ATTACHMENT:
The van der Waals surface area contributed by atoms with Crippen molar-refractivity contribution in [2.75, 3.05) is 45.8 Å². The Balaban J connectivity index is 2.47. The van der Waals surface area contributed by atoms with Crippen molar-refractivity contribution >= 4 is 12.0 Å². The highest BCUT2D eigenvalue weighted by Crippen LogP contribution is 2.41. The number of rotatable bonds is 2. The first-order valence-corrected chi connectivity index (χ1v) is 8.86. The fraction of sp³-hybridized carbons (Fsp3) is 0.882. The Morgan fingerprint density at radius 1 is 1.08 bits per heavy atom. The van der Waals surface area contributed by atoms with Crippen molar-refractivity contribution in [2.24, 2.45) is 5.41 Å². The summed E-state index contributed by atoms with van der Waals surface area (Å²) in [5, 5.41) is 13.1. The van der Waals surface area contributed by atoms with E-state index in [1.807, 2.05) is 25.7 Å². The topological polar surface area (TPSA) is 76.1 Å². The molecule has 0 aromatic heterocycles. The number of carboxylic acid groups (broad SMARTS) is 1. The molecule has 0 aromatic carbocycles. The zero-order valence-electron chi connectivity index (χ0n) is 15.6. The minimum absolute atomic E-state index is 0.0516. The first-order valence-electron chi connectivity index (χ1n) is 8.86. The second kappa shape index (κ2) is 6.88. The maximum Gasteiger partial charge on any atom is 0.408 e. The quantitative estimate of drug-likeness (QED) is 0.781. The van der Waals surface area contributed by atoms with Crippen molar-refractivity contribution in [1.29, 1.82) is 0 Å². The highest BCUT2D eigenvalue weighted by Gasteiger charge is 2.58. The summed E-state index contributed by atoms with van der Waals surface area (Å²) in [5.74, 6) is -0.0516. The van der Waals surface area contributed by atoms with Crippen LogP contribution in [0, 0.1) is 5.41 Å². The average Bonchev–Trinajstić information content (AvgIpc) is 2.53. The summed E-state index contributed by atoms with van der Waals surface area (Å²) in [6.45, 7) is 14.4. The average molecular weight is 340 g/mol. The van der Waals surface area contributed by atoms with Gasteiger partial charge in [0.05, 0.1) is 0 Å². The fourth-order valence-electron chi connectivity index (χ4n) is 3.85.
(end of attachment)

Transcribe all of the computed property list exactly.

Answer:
The van der Waals surface area contributed by atoms with Crippen molar-refractivity contribution in [2.75, 3.05) is 45.8 Å². The Balaban J connectivity index is 2.47. The van der Waals surface area contributed by atoms with Crippen molar-refractivity contribution >= 4 is 12.0 Å². The highest BCUT2D eigenvalue weighted by Crippen LogP contribution is 2.41. The number of rotatable bonds is 2. The first-order valence-corrected chi connectivity index (χ1v) is 8.86. The fraction of sp³-hybridized carbons (Fsp3) is 0.882. The Morgan fingerprint density at radius 1 is 1.08 bits per heavy atom. The van der Waals surface area contributed by atoms with Crippen molar-refractivity contribution in [2.24, 2.45) is 5.41 Å². The summed E-state index contributed by atoms with van der Waals surface area (Å²) in [5, 5.41) is 13.1. The van der Waals surface area contributed by atoms with E-state index in [1.807, 2.05) is 25.7 Å². The topological polar surface area (TPSA) is 76.1 Å². The molecule has 0 aromatic heterocycles. The number of carboxylic acid groups (broad SMARTS) is 1. The molecule has 0 aromatic carbocycles. The zero-order valence-electron chi connectivity index (χ0n) is 15.6. The minimum absolute atomic E-state index is 0.0516. The first-order valence-electron chi connectivity index (χ1n) is 8.86. The second kappa shape index (κ2) is 6.88. The maximum Gasteiger partial charge on any atom is 0.408 e. The quantitative estimate of drug-likeness (QED) is 0.781. The van der Waals surface area contributed by atoms with Crippen molar-refractivity contribution in [1.29, 1.82) is 0 Å². The highest BCUT2D eigenvalue weighted by Gasteiger charge is 2.58. The summed E-state index contributed by atoms with van der Waals surface area (Å²) in [5.74, 6) is -0.0516. The van der Waals surface area contributed by atoms with Crippen LogP contribution in [0, 0.1) is 5.41 Å². The average Bonchev–Trinajstić information content (AvgIpc) is 2.53. The summed E-state index contributed by atoms with van der Waals surface area (Å²) in [6.45, 7) is 14.4. The average molecular weight is 340 g/mol. The van der Waals surface area contributed by atoms with Gasteiger partial charge in [0.05, 0.1) is 0 Å². The fourth-order valence-electron chi connectivity index (χ4n) is 3.85.